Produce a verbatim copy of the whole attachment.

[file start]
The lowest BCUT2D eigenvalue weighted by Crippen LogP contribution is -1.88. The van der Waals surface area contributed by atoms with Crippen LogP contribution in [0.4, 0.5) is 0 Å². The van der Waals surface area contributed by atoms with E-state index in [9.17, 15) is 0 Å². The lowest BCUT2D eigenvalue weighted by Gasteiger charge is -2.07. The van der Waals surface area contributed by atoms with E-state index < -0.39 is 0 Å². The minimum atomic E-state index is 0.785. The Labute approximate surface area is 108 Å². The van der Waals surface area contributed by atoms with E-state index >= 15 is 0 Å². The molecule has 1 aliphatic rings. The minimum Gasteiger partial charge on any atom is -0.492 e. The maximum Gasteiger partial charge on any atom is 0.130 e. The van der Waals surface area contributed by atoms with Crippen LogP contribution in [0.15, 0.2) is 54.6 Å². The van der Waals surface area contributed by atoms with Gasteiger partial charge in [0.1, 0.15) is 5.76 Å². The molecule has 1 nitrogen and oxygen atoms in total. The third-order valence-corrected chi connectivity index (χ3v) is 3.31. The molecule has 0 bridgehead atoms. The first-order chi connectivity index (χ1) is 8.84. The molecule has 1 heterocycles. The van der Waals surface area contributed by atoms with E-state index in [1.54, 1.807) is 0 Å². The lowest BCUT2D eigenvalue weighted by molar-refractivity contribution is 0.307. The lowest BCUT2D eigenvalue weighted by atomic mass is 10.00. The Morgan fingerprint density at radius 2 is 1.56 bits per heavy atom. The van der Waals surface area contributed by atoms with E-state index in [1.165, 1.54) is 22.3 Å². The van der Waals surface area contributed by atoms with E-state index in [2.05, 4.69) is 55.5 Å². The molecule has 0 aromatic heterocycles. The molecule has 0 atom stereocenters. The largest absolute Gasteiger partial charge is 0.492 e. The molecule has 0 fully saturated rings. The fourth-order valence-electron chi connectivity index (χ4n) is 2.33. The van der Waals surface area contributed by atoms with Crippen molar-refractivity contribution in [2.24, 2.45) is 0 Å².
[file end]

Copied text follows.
The lowest BCUT2D eigenvalue weighted by Crippen LogP contribution is -1.88. The van der Waals surface area contributed by atoms with Crippen LogP contribution in [0.4, 0.5) is 0 Å². The van der Waals surface area contributed by atoms with E-state index in [9.17, 15) is 0 Å². The lowest BCUT2D eigenvalue weighted by Gasteiger charge is -2.07. The van der Waals surface area contributed by atoms with E-state index < -0.39 is 0 Å². The minimum atomic E-state index is 0.785. The Labute approximate surface area is 108 Å². The van der Waals surface area contributed by atoms with E-state index >= 15 is 0 Å². The molecule has 1 aliphatic rings. The minimum Gasteiger partial charge on any atom is -0.492 e. The maximum Gasteiger partial charge on any atom is 0.130 e. The van der Waals surface area contributed by atoms with Crippen LogP contribution in [0.15, 0.2) is 54.6 Å². The van der Waals surface area contributed by atoms with Gasteiger partial charge in [0.1, 0.15) is 5.76 Å². The molecule has 1 nitrogen and oxygen atoms in total. The third-order valence-corrected chi connectivity index (χ3v) is 3.31. The molecule has 0 bridgehead atoms. The first-order chi connectivity index (χ1) is 8.84. The molecule has 1 heterocycles. The van der Waals surface area contributed by atoms with E-state index in [1.54, 1.807) is 0 Å². The lowest BCUT2D eigenvalue weighted by molar-refractivity contribution is 0.307. The lowest BCUT2D eigenvalue weighted by atomic mass is 10.00. The Morgan fingerprint density at radius 2 is 1.56 bits per heavy atom. The van der Waals surface area contributed by atoms with E-state index in [1.165, 1.54) is 22.3 Å². The van der Waals surface area contributed by atoms with E-state index in [2.05, 4.69) is 55.5 Å². The molecule has 0 aromatic heterocycles. The molecule has 0 atom stereocenters. The largest absolute Gasteiger partial charge is 0.492 e. The molecule has 0 fully saturated rings. The fourth-order valence-electron chi connectivity index (χ4n) is 2.33. The van der Waals surface area contributed by atoms with Crippen molar-refractivity contribution in [2.24, 2.45) is 0 Å².